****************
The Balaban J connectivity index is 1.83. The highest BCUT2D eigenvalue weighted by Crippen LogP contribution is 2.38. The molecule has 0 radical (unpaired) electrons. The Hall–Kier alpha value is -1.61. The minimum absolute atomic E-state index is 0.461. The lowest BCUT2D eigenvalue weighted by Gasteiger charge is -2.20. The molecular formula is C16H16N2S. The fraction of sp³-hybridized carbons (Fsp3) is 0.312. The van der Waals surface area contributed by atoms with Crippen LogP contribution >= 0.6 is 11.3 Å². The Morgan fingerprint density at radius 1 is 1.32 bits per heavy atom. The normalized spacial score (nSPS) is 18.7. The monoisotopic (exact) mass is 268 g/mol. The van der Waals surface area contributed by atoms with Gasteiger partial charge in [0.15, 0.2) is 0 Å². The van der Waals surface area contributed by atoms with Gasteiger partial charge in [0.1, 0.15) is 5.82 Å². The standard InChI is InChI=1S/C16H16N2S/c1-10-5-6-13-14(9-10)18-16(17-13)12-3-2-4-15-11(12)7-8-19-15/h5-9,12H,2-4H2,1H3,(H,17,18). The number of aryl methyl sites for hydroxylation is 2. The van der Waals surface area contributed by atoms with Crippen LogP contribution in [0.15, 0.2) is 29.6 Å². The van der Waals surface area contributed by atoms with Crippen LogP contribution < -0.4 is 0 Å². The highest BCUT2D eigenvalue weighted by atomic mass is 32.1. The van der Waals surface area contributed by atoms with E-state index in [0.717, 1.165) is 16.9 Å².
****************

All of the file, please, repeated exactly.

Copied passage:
The Balaban J connectivity index is 1.83. The highest BCUT2D eigenvalue weighted by Crippen LogP contribution is 2.38. The molecule has 0 radical (unpaired) electrons. The Hall–Kier alpha value is -1.61. The minimum absolute atomic E-state index is 0.461. The lowest BCUT2D eigenvalue weighted by Gasteiger charge is -2.20. The molecular formula is C16H16N2S. The fraction of sp³-hybridized carbons (Fsp3) is 0.312. The van der Waals surface area contributed by atoms with Crippen LogP contribution >= 0.6 is 11.3 Å². The Morgan fingerprint density at radius 1 is 1.32 bits per heavy atom. The normalized spacial score (nSPS) is 18.7. The monoisotopic (exact) mass is 268 g/mol. The van der Waals surface area contributed by atoms with Gasteiger partial charge in [0.15, 0.2) is 0 Å². The van der Waals surface area contributed by atoms with Gasteiger partial charge in [0.1, 0.15) is 5.82 Å². The standard InChI is InChI=1S/C16H16N2S/c1-10-5-6-13-14(9-10)18-16(17-13)12-3-2-4-15-11(12)7-8-19-15/h5-9,12H,2-4H2,1H3,(H,17,18). The number of aryl methyl sites for hydroxylation is 2. The van der Waals surface area contributed by atoms with Crippen LogP contribution in [0.15, 0.2) is 29.6 Å². The van der Waals surface area contributed by atoms with Crippen LogP contribution < -0.4 is 0 Å². The highest BCUT2D eigenvalue weighted by atomic mass is 32.1. The van der Waals surface area contributed by atoms with E-state index in [0.717, 1.165) is 16.9 Å².